A man who has held a four-year anti-war protest outside Parliament, has won a legal battle to continue his vigil.
Mr Haw has been protesting outside Parliament since 2001
From 1 August all protests in a half-mile zone in Westminster, London, must have prior permission from police.
But the High Court has ruled Brian Haw, 56, from Worcestershire, who claimed he was exempt as his protest pre-dated the new laws, can continue his protest.
The government said Mr Haw posed a potential security risk and described his argument as "absurd".
Lawyers for Mr Haw said his demonstration had begun four years ago and therefore he did not have to apply for authorisation, even though the law was actually targeted at him.
Home Office lawyers accepted the original drafting of the 2005 Serious Organised Crime and Police Act, which was passed in April, was flawed.
The court heard the Home Office attempted to correct the flaws in June through an order which stated the law applied to all demonstrators whether starting or continuing their protests.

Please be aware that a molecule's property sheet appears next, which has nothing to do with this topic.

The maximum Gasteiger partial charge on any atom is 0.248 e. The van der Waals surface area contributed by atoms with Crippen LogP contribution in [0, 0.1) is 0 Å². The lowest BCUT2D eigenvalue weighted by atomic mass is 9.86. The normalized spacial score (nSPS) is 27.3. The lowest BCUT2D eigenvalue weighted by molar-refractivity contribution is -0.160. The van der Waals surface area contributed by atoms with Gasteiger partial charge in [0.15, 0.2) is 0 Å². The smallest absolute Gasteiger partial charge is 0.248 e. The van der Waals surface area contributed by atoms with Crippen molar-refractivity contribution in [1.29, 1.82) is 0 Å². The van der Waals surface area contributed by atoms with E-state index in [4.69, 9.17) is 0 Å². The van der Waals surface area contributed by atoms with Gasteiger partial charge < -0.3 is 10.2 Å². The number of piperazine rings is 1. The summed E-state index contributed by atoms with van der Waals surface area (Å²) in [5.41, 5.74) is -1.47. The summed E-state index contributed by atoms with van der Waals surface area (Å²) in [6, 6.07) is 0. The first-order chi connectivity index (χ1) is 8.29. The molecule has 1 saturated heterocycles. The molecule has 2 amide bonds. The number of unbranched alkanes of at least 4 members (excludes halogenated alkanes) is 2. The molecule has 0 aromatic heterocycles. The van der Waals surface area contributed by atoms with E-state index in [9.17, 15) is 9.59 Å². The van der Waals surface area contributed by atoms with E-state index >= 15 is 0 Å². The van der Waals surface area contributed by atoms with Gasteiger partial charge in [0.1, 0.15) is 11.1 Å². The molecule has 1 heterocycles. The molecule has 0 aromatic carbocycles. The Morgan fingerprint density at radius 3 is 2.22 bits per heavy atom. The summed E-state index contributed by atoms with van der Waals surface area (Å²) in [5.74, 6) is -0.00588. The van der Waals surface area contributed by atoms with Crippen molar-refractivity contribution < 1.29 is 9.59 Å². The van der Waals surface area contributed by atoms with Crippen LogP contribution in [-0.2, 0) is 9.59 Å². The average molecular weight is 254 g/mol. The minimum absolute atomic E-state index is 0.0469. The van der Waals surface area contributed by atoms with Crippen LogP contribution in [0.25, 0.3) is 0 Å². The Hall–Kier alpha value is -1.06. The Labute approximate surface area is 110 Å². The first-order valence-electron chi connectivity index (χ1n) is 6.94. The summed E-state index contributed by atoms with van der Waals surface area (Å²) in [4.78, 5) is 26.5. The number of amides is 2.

But on Friday judges ruled by a 2-1 majority that secondary legislation could not be used to catch Mr Haw, who sleeps in the square in front of a large display of anti-war banners, placards and flags.
They also granted a declaration that Mr Haw is not required to seek authorisation to continue his protest.
Lady Justice Smith, sitting with Mr Justice McCombe and Mr Justice Simon, said the new law did not catch Mr Haw because of a drafting error.
She said she was surprised that it had been suggested that such an order could be used "to criminalise conduct which would not otherwise be criminal".
"If Parliament wishes to criminalise any particular activity, it must do so in clear terms. If it wishes to do so, Parliament can amend this Act," she added.
Outside court, Mr Haw said he would continue his demonstration for as long as it takes.
"I am gutted because people are still dying. Politicians have gone on holiday. The noble lady and gentlemen who delivered this good verdict today are going off for a well-deserved break, but the people of Iraq, Afghanistan and Palestine are still dying in these war-torn countries.
"It has got to stop. I can't stop until that stops," he said.
His solicitor David Thomas added that the ruling was likely to cause embarrassment to the government.
He said: "We are very happy that the court has upheld the very important principle that, if you are legislating for a criminal offence, you have to be absolutely clear about what you are doing."